When we think of October, we think cool nights, fall colors, Halloween, and more recently “Pinktober.” October is breast cancer awareness month, which is why you’ve been seeing more fundraising events, complete with pink ribbons, bracelets, tee shirts, and more.
But what’s missing in the media frenzy is that breast cancer isn’t just a female concern—many men develop it, too.
Not too long ago, my wife Jan’s son was one of the approximately 1,000 men diagnosed annually with breast cancer. Like most of you who have a male family with breast cancer, to say that we were shocked would be an understatement. Jan’s is not a family with a history of breast cancer, yet it has affected two of her three children—both a son and daughter.
Fortunately, her son had intraductal carcinoma (IDC) in situ, meaning that the tumor was encapsulated within the mammary duct and most likely had not spread. Nonetheless, he endured all that women do in terms of grappling with what “IDC in situ” would all mean for him, his wife, and his young family. As parents, we jumped on that emotional rollercoaster that’s all too familiar to parents all over the world in the same situation.
Luckily, our son had had a recognizable symptom that led him to seek early medical attention: a blood stain on his tee shirt. The first time it happened he rationalized that it was a coffee stain. The second time, he was on it, texting his mom hoping for reassurance….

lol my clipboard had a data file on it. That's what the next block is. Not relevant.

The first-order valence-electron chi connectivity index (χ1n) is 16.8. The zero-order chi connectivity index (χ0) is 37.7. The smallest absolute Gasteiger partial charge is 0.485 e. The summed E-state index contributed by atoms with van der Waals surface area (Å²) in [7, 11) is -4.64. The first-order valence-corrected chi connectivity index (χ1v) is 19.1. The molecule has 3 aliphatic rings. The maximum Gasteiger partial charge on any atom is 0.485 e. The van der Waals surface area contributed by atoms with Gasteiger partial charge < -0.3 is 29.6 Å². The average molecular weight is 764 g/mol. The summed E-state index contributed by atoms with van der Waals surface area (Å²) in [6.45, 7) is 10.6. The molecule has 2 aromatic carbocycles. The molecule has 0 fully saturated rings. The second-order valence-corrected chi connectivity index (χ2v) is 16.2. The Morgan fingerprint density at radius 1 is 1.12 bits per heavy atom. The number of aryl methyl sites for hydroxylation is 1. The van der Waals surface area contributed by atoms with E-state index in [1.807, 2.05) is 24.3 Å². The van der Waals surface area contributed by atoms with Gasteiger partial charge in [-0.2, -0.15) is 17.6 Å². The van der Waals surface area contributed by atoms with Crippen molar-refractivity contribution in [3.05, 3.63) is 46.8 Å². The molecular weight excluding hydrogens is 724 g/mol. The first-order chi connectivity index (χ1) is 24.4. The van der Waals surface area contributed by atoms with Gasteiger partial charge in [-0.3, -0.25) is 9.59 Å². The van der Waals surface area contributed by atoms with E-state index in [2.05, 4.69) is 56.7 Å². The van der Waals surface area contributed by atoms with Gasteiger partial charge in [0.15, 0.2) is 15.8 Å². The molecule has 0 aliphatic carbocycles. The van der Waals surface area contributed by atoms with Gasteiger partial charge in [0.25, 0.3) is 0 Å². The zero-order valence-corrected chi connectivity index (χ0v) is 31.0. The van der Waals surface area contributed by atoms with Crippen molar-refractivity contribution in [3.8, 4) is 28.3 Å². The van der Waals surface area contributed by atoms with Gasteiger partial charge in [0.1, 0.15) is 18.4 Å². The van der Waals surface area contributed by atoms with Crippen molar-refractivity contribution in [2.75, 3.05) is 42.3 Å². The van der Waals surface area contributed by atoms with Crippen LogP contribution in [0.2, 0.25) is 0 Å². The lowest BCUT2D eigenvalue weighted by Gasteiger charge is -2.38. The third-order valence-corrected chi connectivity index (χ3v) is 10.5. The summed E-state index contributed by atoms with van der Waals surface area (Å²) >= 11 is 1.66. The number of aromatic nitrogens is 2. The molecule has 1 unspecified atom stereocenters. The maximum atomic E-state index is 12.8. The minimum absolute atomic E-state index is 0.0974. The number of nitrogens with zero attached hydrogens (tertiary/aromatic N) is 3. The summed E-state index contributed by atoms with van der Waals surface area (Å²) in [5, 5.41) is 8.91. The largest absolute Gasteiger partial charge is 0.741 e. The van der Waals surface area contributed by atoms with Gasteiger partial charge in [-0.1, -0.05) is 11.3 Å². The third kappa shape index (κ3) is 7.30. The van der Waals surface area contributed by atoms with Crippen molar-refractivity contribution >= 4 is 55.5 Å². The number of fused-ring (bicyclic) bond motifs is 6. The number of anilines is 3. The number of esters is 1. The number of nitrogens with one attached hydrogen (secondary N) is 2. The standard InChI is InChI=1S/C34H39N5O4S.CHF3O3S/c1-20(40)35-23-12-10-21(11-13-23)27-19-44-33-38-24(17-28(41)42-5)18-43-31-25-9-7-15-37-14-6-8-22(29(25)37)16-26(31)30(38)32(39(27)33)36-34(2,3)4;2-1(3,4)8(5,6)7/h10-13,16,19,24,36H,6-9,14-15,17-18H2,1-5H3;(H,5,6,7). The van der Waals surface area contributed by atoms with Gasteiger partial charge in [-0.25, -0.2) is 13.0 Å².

After a surgical mastectomy of his left breast, his surgeons were satisfied that chemotherapy and radiation would not be necessary—what a relief! But still, what he bravely endured was a real challenge for him and his family.
So this October our message is that ALL of us—men and women—need to be aware that breast cancer is still a big health threat. We need know our risk factors, and be alert to any early symptom.
For men symptoms can include:
- Bleeding, or any type of discharge, from the nipple
- An inverted nipple
- Dimpling, puckering, scaling or redness of the skin in the breast area
- A painless lump or thickening in the breast
Men are more likely than women to wait to report their symptoms, giving the cancer more time to spread and leaving them with less hope that they will recover with treatment.
We commend our son. His way of coming to grips with his situation and o warn other men was to be interviewed for an article on the subject by Yale New Haven Hospital’s Centerpoint magazine after he’d recovered. Ours is to warn you so you will be more aware for yourself, or perhaps someone else.
Now it’s your turn: Has male breast cancer touched your life, or the life of someone you know?